The technical aspects of “Lovecraft Country” are indeed a remarkable achievement: cinematographers Robert McLachlan and Michael Watson know how to maneuver the camera to get the best angles and production designers Kalina Ivanov and Howard Cummings work overtime to get the meticulous details of iconic novel staples like Braithwhite manor just right. Not to mention a sequence where the squad narrowly escapes monstrous beasts in the woods, that by the time we get to the manor – where they’re waited on hand and foot by William (a prickly Jordan Patrick Smith) – we’re still pulling ourselves together from what just happened.
Considering Peele has made a name for himself in the realm of the unexpected, you should keep a close, watchful, eye in the background of “Lovecraft Country” as Atticus keenness for the truth leads down some dark paths - amplified by terrific VFX work - (though, some of the episodes screened for press in advance weren’t completely finished) – that has serious ramifications and impacts on how the crew will view themselves in history.
Another fresh and lively aspect of “Lovecraft Country” is how Green deals with the female characters, making sure they’re treated with dignity and respect. Smollett’s Letitia being the prime example here, the writers do a flawless job at making the character resilient and adaptable to her surroundings, and when a group of white folk place a burning cross on her front lawn, you bet she’s out, swinging a baseball bat looking for the punks who did it. Another instance involves her going to great lengths to absolve her home of souls trapped by a demonic entity. Nothing is off limits for Letitia and Smollett is a force to be reckoned with.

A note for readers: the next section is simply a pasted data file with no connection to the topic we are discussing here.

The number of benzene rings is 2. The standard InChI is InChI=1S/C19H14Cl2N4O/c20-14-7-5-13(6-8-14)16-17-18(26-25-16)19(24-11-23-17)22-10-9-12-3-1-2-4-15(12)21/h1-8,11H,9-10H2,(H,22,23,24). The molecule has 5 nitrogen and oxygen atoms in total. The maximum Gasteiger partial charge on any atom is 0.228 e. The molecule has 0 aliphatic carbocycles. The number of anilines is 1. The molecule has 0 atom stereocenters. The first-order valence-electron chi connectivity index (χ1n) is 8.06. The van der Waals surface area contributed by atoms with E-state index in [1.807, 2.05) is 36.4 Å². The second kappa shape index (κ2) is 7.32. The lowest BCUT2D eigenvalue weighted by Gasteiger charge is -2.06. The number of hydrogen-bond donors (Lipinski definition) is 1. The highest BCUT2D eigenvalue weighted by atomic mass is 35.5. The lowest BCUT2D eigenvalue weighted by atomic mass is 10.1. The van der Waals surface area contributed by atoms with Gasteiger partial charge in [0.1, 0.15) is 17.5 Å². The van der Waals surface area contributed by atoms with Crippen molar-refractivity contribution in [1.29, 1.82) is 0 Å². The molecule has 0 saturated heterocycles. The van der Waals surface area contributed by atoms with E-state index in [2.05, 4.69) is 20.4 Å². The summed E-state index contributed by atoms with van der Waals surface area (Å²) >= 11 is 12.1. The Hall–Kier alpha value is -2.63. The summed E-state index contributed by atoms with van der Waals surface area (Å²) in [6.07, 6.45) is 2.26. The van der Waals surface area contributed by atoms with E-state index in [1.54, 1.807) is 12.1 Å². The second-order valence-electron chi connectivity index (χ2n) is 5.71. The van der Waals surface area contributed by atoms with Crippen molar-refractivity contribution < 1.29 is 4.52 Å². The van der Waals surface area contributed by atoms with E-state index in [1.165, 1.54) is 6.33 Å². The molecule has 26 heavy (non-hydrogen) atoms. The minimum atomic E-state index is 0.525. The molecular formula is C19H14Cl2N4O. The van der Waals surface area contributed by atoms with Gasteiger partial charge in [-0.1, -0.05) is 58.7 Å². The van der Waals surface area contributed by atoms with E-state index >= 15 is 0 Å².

Even Letitia’s sister, Ruby Dandridge (Wunmi Mosaku) who’s initially a side character, eventually evolves into an unforgettable force of nature and must constantly deal with the struggles of job discrimination.
Most people don’t remember H.P Lovecraft for presenting the black experience in his novels (in fact, he was pretty racist) but “Lovecraft Country” uses his mantra and adds a timely spin to his creations, expanding on the lore of his novels while maintaining integrity to Ruff’s vision. It’s an excellent little slice of world building and should give audiences eager for must-see television something to mull over while stuck in lockdown.
The soundtrack is made up of an array of glitzy artists: ranging from Shirley Caesar to Rhianna, and takes popular jazz, gospel, and rap songs and reconstructs them in a modern lens, further solidifying how woke “Lovecraft County” is, especially with its take on hope, despair, fear, and heritage. Some might find themselves lost in the crazy worldview Ruff and Green create (not going to lie, there were several moments where I, too, struggled to keep up) but there’s so many rich allegories to dive into that should elevate this incredibly unique television series into the biggest smash of the summer season.
It’s all you’re going to be talking about.
LOVECRAFT COUNTRY premieres Sunday August 16th at 9pm ET on HBO and HBO MAX.